Armed with a list of 180 young men considered Baltimore’s most dangerous, outreach workers have scoured city neighborhoods since July to find them and persuade them to join Roca, a radical anti-violence program.
In some cases they’re too late. Some of the men have been killed in the past five months or locked up for crimes such as armed robbery or drug trafficking.
For those still available, Roca is recruiting them to take part in the nonprofit’s life skills, therapy and educational classes and transitional employment services. The goal is to give the men, ages 16 to 24, the skills to turn their lives around. The catch? Roca’s outreach workers do not take no for an answer: They relentlessly pursue the men until they join.
Sheldon Smith-Gray, 21, was shocked and suspicious when a group of volunteers first knocked on his door. The at-home visit resembled those sometimes made by police — a similarity that made him suspicious at first.
”I just heard them out,” Smith-Gray said. “I could hear they were genuine. It was an easy decision.”
“There are 180-odd names on a list that we have to go find, because we don’t know how long we have,” said Kurtis Palermo, Roca’s director of operations and employment in Baltimore. “For many of them, it is the first time in their life they’ve been told their life actually matters and there are adults who will continue to be here.”
Roca hosted an open house Thursday to showcase what its outreach workers have been doing to disrupt the cycles of violence in Baltimore since opening its doors here this summer. Mayor Catherine Pugh, police leaders and donors visited its Midtown-Belvedere headquarters near Park Avenue and Chase Street, a site selected as neutral ground to draw men from both West and East Baltimore.
Lime green walls of Roca’s Baltimore branch divides the center into common areas, quiet spaces and conference rooms where the men can learn important life skills.
Roca was brought to Baltimore with a $17 million funding package after operating for 30 years in Massachusetts. The money, which will pay for the services for four years, comes from the city budget, Baltimore businesses and local philanthropies.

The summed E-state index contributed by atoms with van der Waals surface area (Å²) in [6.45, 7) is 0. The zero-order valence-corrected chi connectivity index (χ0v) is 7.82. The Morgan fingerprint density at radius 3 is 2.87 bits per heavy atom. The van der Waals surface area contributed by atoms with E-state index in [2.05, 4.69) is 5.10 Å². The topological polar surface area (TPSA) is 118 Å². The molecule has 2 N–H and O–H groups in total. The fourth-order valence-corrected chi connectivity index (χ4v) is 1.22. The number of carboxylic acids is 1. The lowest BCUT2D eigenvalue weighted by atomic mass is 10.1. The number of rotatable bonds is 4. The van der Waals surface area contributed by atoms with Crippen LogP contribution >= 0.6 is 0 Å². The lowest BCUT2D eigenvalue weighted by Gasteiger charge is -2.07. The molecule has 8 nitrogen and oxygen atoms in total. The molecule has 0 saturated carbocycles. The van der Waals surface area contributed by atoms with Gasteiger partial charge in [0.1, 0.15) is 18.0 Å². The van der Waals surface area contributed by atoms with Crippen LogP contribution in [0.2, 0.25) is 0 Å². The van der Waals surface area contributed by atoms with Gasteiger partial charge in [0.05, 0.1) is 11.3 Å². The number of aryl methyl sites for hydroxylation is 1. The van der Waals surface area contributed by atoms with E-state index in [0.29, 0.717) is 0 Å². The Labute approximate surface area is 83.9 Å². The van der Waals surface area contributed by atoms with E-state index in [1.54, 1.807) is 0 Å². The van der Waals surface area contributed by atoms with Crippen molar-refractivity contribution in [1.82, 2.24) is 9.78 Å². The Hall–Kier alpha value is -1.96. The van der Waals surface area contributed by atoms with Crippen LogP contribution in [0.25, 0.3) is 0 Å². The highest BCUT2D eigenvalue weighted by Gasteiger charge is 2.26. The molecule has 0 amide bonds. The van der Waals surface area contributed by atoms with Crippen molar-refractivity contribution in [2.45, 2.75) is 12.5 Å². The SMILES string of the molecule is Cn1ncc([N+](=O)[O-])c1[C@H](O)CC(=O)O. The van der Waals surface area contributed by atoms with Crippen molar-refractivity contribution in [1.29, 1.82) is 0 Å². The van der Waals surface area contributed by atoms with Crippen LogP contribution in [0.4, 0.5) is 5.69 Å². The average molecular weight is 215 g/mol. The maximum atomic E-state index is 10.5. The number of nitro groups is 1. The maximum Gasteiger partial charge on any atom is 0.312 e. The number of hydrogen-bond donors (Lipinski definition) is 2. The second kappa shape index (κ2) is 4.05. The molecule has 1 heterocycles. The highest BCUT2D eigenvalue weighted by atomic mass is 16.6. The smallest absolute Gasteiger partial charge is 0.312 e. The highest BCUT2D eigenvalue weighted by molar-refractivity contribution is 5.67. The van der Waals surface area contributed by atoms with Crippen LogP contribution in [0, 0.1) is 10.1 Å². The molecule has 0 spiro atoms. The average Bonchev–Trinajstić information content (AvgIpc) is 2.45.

Pugh became aware of the program during her mayoral campaign. In trying to put together the funding package for Roca, the mayor touted the program as a key fit with her crime-reduction plan.
“The city can’t do this work by itself,” Pugh said Thursday. “People in the community respond when the program is right. We believed in Roca because it’s about changing lives.”
Roca — which means “rock” in Spanish — aims to serve up to 100 men in its first year, gradually increasing to 300 annually. Thirteen outreach workers are on staff, including 12 from Baltimore.
Founder Molly Baldwin, a Baltimore native, said Roca is not offering a quick fix. But she believes its work can transform lives over time, based on the results from Massachusetts.
“We’re just at the beginning of a long road,” Baldwin said. “As we get to know them, we find young people who are tired and want something else. It becomes our extraordinary privilege and humble responsibility to try to do this.”
The program’s data show that men typically take 15 to 18 months before they show up consistently, Baldwin said.
Deborah Leedsbey said the outreach volunteers do not let her 20-year-old son, Desmond Russell, skip out on attendance. If Russell does not show up, staffers often ask to be let into his room so they can get him out of bed themselves. Recently, Leedsbey noted that lessons she tried to impart to Russell as a child have started to resonate with him.
“I’m a mom, so I still whoop and holler and fuss,” Leedsbey said. “But he’s been meeting his goals.”